The word “cordovan” alludes to much more than just the pinnacle of quality in leather. Historically, it refers to a city that was the pinnacle of art, culture, and education in the known world, the culmination of centuries of war and many men’s lives: Qurtuba. Qurtuba, later called Cordoba (hence, cordovan) by the Spanish, was the capital of Islamic Iberia for around 100 years between 930 and 1030 a.d. Right around 929, a myriad of political and diplomatic conditions aligned in such a way as to grant the city of Cordoba an extended period of peace and the freedom to orient their culture towards leisure and finery; the library in Cordoba, for instance, was said to contain more books than all the other libraries in europe put together and its Great Mosque, referred to as a miracle of art and architecture, attracts visitors from all over the world still today. Prime amongst their artistic accomplishments was the Cordobans’ renowned mastery of leather arts, specifically tanning.
While it’s not exactly clear what the Cordobans did differently or how they made their leather such high quality, it is possible to speculate why they devoted so much time and effort to perfecting it. First, leather was used to bind the Qur’an. Cordoba was strongly Islamic and their ability to enshrine their holy book, which for them was the very presence of god on earth, in the finest materials available was a high priority. Although the most notable example of this is the elaborate tooling and gilding done to the surface of finished leather it would surely also have been important to develop finer tanning techniques to further enhance the book’s appearance. Secondly, it appears that a combination of fashion, availability of exotic animals, and ideal conditions for tanning (i.e. the quality of water in nearby rivers) turned the countryside surrounding Cordoba into a hotbed of leather production. The fact that the wealthy city of Cordoba was so nearby meant that the producers of these leather goods were encouraged by the Cordobans’ high standards and demand for luxurious goods to up the ante on quality and keep bringing leather into the city.
Regardless of exactly how, we do know that Cordoba became a center for the leather trade in the 10th and 11th centuries and that it had a monumental influence on the rest of the world in this regard. So much so that it permanently imbedded itself into the language used by other countries to describe leather and leather goods, specifically shoes. The french word for shoemaker, for instance, became “cordoanier,” which, transliterated into English, means cordovan-er; someone who works with cordovan leather.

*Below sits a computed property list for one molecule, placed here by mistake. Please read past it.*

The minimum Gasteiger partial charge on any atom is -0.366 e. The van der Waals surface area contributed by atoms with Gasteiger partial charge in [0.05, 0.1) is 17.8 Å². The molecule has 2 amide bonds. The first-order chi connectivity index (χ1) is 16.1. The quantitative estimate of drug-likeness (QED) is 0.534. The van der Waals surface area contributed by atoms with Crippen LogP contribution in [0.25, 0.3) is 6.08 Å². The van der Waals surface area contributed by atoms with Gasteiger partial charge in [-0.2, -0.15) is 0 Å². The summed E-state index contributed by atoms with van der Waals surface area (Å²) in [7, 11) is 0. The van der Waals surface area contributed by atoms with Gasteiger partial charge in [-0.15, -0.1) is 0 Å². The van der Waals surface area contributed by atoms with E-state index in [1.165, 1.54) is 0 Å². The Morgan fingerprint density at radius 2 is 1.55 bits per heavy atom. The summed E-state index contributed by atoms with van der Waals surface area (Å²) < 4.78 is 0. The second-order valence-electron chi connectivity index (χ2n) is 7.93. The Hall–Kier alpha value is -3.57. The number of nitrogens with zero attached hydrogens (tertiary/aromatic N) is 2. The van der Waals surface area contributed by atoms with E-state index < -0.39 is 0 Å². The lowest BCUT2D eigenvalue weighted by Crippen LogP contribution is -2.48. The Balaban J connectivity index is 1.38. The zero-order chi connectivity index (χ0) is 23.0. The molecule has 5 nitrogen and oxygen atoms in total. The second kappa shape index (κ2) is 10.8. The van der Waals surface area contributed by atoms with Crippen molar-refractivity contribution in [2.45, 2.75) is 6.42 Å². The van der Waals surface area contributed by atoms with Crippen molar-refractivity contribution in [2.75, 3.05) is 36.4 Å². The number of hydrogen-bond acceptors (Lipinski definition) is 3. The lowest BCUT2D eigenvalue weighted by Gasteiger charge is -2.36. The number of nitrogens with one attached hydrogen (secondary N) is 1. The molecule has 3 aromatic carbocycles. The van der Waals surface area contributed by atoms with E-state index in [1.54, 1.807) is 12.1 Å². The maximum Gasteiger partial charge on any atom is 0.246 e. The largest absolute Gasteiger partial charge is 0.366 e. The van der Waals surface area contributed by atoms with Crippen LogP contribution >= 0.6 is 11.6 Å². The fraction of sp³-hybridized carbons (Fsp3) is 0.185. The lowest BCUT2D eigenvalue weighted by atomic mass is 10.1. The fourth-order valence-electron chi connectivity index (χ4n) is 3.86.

“the leather work of Cordova became so famous that in the 11th century records of France the shoemakers were designated cordoaniers and leather as cordovan. It was to Spain that England and France owed their knowledge of the art of tanning and embossing as the English terms cordovan, cordwain (Spanish leather), and cordwainer (shoemaker) indicate.” (S.M. Imamuddin)
So it’s clear that the word Cordoba could hardly be spoken in the late 10th century without conjuring an association with high quality leather, but what about shell cordovan? Why is it that nowadays the word Cordovan is so inexorably tied with the shell layer of a horsehide? I’ll admit that I was only able to find very little information on this, so much of the following is admittedly conjecture, but it appears that tanning horsehide shell was something of a Cordoban specialty. The part of Iberia that Cordoba occupied was formerly home to the Visigoths, who seem to have been the first to tan horsehide shell. When the Moors invaded and took control from the Visigoths, their tradition of hide tanning remained and was adapted to cordovan tanning techniques to become shell cordovan. Because shell is so dense and famously difficult to tan, and because of Cordoba’s reputation for its leather, Cordoban tanned shell was likely the best, if not only, shell leather available in the medieval world. From there I can only imagine that horse shell became so closely associated with Cordoba that the connection remains today. Alternatively, there is also evidence to suggest that “Cordoban” became something of an adjective used to describe leather of the highest quality in medieval England and, because horse shell is arguably the finest type of leather available, the two became intertwined that way.